In April our founder and CEO, Sjaak, embarked on a unique journey across the world to meet with patients, families, caregivers, patient organisations, doctors, healthcare professionals, healthcare innovators and medical teams. His third stop was in Taiwan where he met a woman named Fiona who had donated part of her liver to extend the life of her mother. Here is her story, written by Fiona herself.
My mother has been suffering with primary biliary cholangitis (PBC), a rare autoimmune disease of the liver, for almost 40 years. At first, it was difficult for the physicians to diagnose my mother because she does not have anti-mitochondrial antibodies which are found in most PBC patients. It was not until 11 years later when the medicine, ursodeoxycholic acid (UDCA), was introduced that my mother was diagnosed with PBC.
PBC has no cure to date. The existing treatments, UDCA and obeticholic acid (OCA), are developed to slow down the deterioration of the liver function.
For decades, while undergoing treatment with UDCA for most of this time, my mother gradually progressed from liver scarring, to fibrosis, then to cirrhosis. A few years ago, she started to show signs of ascites [fluid build-up] in her lower limbs. We knew that it was time for liver transplantation surgery. I donated 60% of my liver to my mother. Thankfully our surgeries went well.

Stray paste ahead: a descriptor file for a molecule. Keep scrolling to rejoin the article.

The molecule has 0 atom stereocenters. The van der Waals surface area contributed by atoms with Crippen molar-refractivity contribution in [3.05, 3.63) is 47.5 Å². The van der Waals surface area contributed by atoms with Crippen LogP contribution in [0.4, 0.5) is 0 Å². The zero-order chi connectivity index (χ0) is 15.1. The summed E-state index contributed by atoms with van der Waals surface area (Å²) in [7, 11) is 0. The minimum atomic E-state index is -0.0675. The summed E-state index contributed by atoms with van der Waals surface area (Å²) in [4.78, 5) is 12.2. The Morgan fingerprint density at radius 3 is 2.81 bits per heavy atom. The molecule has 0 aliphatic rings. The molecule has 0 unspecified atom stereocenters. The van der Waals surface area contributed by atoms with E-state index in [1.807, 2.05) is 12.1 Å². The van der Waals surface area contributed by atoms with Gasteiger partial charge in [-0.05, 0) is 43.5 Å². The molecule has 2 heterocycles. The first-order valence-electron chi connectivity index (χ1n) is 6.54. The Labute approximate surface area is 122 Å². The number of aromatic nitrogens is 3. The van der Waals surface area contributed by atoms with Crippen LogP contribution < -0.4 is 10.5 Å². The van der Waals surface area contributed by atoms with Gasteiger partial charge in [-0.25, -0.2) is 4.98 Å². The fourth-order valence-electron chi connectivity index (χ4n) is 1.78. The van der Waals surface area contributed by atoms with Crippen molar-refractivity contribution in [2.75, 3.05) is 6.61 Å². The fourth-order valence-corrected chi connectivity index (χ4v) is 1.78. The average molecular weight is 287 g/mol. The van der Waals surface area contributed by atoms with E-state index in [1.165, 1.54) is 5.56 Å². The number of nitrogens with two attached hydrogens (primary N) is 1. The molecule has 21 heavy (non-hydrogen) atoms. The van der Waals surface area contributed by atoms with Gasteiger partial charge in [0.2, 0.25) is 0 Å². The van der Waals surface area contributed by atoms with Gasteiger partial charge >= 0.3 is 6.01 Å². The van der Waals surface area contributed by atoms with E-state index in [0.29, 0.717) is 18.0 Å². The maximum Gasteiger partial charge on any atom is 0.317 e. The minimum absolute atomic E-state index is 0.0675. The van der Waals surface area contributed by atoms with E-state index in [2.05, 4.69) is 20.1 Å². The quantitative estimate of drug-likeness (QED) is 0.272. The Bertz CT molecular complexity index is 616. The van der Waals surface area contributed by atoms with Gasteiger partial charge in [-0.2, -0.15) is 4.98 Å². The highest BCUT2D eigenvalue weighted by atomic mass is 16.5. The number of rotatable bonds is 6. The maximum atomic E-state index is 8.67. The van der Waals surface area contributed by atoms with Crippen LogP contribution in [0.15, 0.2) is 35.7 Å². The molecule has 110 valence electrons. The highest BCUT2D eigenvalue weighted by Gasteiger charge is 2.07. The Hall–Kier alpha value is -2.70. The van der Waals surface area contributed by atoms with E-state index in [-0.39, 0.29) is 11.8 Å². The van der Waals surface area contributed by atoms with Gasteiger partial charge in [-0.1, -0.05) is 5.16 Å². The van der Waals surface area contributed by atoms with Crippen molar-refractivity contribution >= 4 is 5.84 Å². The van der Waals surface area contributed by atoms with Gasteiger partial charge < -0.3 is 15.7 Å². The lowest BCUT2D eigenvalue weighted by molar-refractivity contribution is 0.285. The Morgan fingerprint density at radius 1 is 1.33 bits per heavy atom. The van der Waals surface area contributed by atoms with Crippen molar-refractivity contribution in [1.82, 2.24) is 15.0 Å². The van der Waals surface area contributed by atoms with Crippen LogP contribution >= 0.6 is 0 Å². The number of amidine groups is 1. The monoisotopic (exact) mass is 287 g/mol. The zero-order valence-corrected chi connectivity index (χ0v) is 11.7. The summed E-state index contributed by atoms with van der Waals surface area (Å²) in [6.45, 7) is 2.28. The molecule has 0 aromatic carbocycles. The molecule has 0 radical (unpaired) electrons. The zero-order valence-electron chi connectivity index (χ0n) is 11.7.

Following the surgery, however, my mother’s PBC recurred. UDCA worked well on my mother for a while until very recently. As UDCA gradially failed to control my mother's PBC like before, we knew that we needed to resort to Ocaliva (OCA) quickly in order to save my mother’s liver graft.
Help is available
We sought the help of TheSocialMedwork immediately. With the professional and speedy assistance from TheSocialMedwork, especially Dr Aysen Simsek, my mother’s doctor and I were able to finish the paperwork within four days, and we are now waiting for the delivery of the new medicine*.
I highly recommend TheSocialMedwork to anyone in need of new medicines. TheSocialMedwork understands our needs and treats us like family throughout our communications.
-Fiona, April 2019
*Fiona's mother's medicine was delivered a few days after she wrote this story.